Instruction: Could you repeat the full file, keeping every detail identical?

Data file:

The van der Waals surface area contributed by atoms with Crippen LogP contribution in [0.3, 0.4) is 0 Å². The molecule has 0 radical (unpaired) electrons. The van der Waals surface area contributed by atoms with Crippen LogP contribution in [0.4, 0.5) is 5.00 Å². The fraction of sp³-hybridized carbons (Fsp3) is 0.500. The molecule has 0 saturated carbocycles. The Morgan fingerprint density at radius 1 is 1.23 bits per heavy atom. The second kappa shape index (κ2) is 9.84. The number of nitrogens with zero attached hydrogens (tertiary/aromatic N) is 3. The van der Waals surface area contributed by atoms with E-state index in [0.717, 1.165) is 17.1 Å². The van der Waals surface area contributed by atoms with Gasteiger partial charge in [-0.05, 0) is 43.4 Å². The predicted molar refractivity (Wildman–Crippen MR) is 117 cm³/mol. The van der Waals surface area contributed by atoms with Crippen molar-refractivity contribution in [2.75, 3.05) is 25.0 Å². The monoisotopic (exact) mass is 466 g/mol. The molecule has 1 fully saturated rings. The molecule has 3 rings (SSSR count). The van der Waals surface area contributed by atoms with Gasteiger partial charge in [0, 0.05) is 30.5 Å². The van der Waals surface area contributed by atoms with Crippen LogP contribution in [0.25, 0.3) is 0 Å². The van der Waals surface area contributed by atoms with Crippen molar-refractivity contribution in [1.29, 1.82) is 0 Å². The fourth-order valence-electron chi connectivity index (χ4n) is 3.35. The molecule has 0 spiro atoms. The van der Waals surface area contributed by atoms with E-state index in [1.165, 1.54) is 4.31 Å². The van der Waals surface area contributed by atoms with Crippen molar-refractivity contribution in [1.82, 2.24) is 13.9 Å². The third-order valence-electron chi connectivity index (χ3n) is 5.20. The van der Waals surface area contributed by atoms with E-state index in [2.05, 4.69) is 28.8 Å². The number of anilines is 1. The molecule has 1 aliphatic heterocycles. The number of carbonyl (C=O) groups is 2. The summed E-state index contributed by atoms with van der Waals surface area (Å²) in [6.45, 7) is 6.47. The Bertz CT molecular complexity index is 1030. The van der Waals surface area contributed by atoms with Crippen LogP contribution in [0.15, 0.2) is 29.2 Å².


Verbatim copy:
The van der Waals surface area contributed by atoms with Crippen LogP contribution in [0.3, 0.4) is 0 Å². The molecule has 0 radical (unpaired) electrons. The van der Waals surface area contributed by atoms with Crippen LogP contribution in [0.4, 0.5) is 5.00 Å². The fraction of sp³-hybridized carbons (Fsp3) is 0.500. The molecule has 0 saturated carbocycles. The Morgan fingerprint density at radius 1 is 1.23 bits per heavy atom. The second kappa shape index (κ2) is 9.84. The number of nitrogens with zero attached hydrogens (tertiary/aromatic N) is 3. The van der Waals surface area contributed by atoms with E-state index in [0.717, 1.165) is 17.1 Å². The van der Waals surface area contributed by atoms with Gasteiger partial charge in [-0.05, 0) is 43.4 Å². The predicted molar refractivity (Wildman–Crippen MR) is 117 cm³/mol. The van der Waals surface area contributed by atoms with Crippen molar-refractivity contribution in [2.75, 3.05) is 25.0 Å². The monoisotopic (exact) mass is 466 g/mol. The molecule has 1 fully saturated rings. The molecule has 3 rings (SSSR count). The van der Waals surface area contributed by atoms with Gasteiger partial charge in [0, 0.05) is 30.5 Å². The van der Waals surface area contributed by atoms with Crippen LogP contribution in [0.25, 0.3) is 0 Å². The van der Waals surface area contributed by atoms with Crippen molar-refractivity contribution in [1.29, 1.82) is 0 Å². The fourth-order valence-electron chi connectivity index (χ4n) is 3.35. The molecule has 0 spiro atoms. The van der Waals surface area contributed by atoms with E-state index in [1.165, 1.54) is 4.31 Å². The van der Waals surface area contributed by atoms with Crippen molar-refractivity contribution in [1.82, 2.24) is 13.9 Å². The third-order valence-electron chi connectivity index (χ3n) is 5.20. The van der Waals surface area contributed by atoms with E-state index in [2.05, 4.69) is 28.8 Å². The number of anilines is 1. The molecule has 1 aliphatic heterocycles. The number of carbonyl (C=O) groups is 2. The summed E-state index contributed by atoms with van der Waals surface area (Å²) in [6.45, 7) is 6.47. The Bertz CT molecular complexity index is 1030. The van der Waals surface area contributed by atoms with Crippen LogP contribution in [0.15, 0.2) is 29.2 Å².